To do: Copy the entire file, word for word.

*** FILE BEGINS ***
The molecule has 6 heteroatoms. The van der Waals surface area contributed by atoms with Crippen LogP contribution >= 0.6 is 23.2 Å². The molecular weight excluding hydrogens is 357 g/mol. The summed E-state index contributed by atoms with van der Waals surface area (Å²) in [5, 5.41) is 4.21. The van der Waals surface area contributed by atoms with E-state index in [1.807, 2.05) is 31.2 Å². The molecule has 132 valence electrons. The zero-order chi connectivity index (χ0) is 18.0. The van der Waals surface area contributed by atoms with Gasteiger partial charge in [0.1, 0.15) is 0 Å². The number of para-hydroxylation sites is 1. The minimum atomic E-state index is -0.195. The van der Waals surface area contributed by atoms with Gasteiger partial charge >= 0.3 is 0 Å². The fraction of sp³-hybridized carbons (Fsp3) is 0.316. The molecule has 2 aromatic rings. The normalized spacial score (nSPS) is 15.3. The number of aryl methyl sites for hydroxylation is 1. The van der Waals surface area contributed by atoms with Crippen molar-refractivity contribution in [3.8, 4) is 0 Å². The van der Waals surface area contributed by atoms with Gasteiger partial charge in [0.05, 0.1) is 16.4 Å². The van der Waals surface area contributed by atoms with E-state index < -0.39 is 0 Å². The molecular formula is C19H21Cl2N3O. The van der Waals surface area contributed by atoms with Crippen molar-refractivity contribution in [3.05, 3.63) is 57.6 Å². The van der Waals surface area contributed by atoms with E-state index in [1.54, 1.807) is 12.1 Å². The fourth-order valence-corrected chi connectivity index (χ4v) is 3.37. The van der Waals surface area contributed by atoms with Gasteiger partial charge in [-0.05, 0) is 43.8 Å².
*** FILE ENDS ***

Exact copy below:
The molecule has 6 heteroatoms. The van der Waals surface area contributed by atoms with Crippen LogP contribution >= 0.6 is 23.2 Å². The molecular weight excluding hydrogens is 357 g/mol. The summed E-state index contributed by atoms with van der Waals surface area (Å²) in [5, 5.41) is 4.21. The van der Waals surface area contributed by atoms with E-state index in [1.807, 2.05) is 31.2 Å². The molecule has 132 valence electrons. The zero-order chi connectivity index (χ0) is 18.0. The van der Waals surface area contributed by atoms with Gasteiger partial charge in [0.1, 0.15) is 0 Å². The number of para-hydroxylation sites is 1. The minimum atomic E-state index is -0.195. The van der Waals surface area contributed by atoms with Gasteiger partial charge >= 0.3 is 0 Å². The fraction of sp³-hybridized carbons (Fsp3) is 0.316. The molecule has 2 aromatic rings. The normalized spacial score (nSPS) is 15.3. The number of aryl methyl sites for hydroxylation is 1. The van der Waals surface area contributed by atoms with Crippen molar-refractivity contribution in [3.8, 4) is 0 Å². The van der Waals surface area contributed by atoms with Gasteiger partial charge in [0.05, 0.1) is 16.4 Å². The van der Waals surface area contributed by atoms with E-state index < -0.39 is 0 Å². The molecular formula is C19H21Cl2N3O. The van der Waals surface area contributed by atoms with Crippen molar-refractivity contribution in [3.05, 3.63) is 57.6 Å². The van der Waals surface area contributed by atoms with E-state index in [1.54, 1.807) is 12.1 Å². The fourth-order valence-corrected chi connectivity index (χ4v) is 3.37. The van der Waals surface area contributed by atoms with Gasteiger partial charge in [-0.05, 0) is 43.8 Å².